In the wake of America’s elections on Nov. 8, its leading law enforcement agency the FBI (along with its national media) face painful scrutiny over the FBI director James Comey’s five months of public decisions in the heat of the election campaign on the issue of the Democratic candidate Hillary Clinton’s careless handling as Secretary of State of official emails through a private server.
In July, he cleared her of criminal charges. Then, on October 28, Comey announced a review of the case in the light of new materials found in the 650,000 emails, discovered on the laptop shared by Clinton’s senior aide Huma Abedin and her estranged husband, former congressman Anthony Wiener.
Then, Sunday, two days before the election, the FBI chief delivered his second bombshell. He announced that he had not changed his original, July, judgment not to prosecute the Democratic candidate.
In the aftermath of the three decisions, a long FBI investigation is ahead into Hillary Clinton’s conduct. However, the FBI itself faces a full-scale congressional probe to find out what went on the Edgar J. Hoover building behind its director’s humiliating twists and turns.
The top law-enforcement agency, which normally holds its investigations in strict secrecy, has for five months become a source of leaks about its internal disputes, which acted as lighter fuel for the most unconventional and unpredictable US presidential campaign in living memory
In the past, scrutiny of America’s secret bodies was carried out by bipartisan committees. However, in today’s corrosively divisive climate, a panel will find it almost impossible to rise above partisan politics to reach agreed conclusions.
DEBKAfile’s intelligence experts recall the solution to another sort of dilemma over another covert organization’s woes in the late 90s. It was put forward by Senator Daniel Patrick Moynihan in the case of Aldrich Ames who served the Russians as a CIA mole for many years before he was caught in 1994.
Moynihan explained that since there is no way to plumb the secrets surrounding a given affair in these clandestine agencies, the only way to cleanse them is to shut them down for good and dismantle them.
That advice is not applicable today. No one is proposing to shut down the FBI and build it anew.
At this point, two things are becoming clear:
1. The federal investigation into Clinton’s past in relation to her emails and her improprieties with regard to the Clinton foundation will not end on Nov. 8.
2. The FBI is driven by bitter internal wars; some, but not all, are related to the Clinton case. This was strongly implicit in Comey’s three public appearances in the past five months.
It would be wrong to accuse him of protecting the Democratic candidate as her rival Donald Trump did after Comey latest decision to exonerate her.(Trump: “Hillary Clinton is guilty, she knows it, the FBI knows it, the people know it and now it’s up to the American people to deliver justice at the ballot box on November 8.”)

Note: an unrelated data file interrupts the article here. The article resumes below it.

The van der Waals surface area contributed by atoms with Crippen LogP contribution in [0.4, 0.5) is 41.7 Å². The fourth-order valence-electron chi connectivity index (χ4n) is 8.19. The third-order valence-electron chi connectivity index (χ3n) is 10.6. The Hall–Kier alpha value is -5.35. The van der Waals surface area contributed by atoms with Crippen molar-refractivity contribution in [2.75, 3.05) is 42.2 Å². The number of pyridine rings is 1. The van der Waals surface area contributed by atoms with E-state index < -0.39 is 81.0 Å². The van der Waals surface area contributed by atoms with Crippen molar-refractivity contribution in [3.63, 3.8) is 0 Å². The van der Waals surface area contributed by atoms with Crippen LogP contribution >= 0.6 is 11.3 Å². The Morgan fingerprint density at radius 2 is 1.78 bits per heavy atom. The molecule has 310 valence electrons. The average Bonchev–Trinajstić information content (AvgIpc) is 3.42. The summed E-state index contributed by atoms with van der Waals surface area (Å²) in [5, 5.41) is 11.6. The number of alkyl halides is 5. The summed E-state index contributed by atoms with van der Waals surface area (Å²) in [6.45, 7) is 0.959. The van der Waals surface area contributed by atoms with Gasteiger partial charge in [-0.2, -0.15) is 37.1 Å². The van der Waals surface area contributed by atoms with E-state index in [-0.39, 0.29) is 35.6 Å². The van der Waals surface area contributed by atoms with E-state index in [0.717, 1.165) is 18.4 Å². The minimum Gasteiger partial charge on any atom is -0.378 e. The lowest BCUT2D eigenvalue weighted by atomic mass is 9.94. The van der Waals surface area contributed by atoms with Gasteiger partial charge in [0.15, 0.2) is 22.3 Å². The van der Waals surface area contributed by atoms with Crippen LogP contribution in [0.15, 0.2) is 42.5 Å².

What the Comey struggled to do was to cover up the feuds dividing the bureau, while at the same time preserving its reputation as an unbiased apolitical non-player between the rival camps.
Judging from past experience in other covert organizations in America and other democracies, including the Israeli Shin Bet, the FBI Director could not hope for success. He is now criticized by the two rival US political camps for bias. Furthermore, the inside battles in the bureau are no less savage than overt wars. The FBI must therefore brace itself for unwelcome publicity in the months to come, as the case of Clinton’s emails unfolds and emerges as the tip of a highly damaging iceberg.
These battles may also be revealed as touching on unsuspected regions and exposing hitherto unknown scandals..
If Hillary wins the election, she will lose no time in getting rid of James Comey and replacing him with a pawn whom she can trust to work fast to cover up the rifts dividing the bureau’s top staff and shelve her own misdemeanors..
Donald Trump as president is also likely to pick a new FBI chief, whom he can count on to make good on his election promise for a thorough investigation into Clinton’s actions in the email and foundation cases.
Neither candidate has much chance of resolving the FBI’s internal crisis without root canal treatment that could consume years. For now, a radical overhaul of the FBI would be too dangerous, because it would compromise America’s main guardian against the constant threat of Islamic terror. At the same time, its capabilities for combating terror are hobbled by its internal disputes.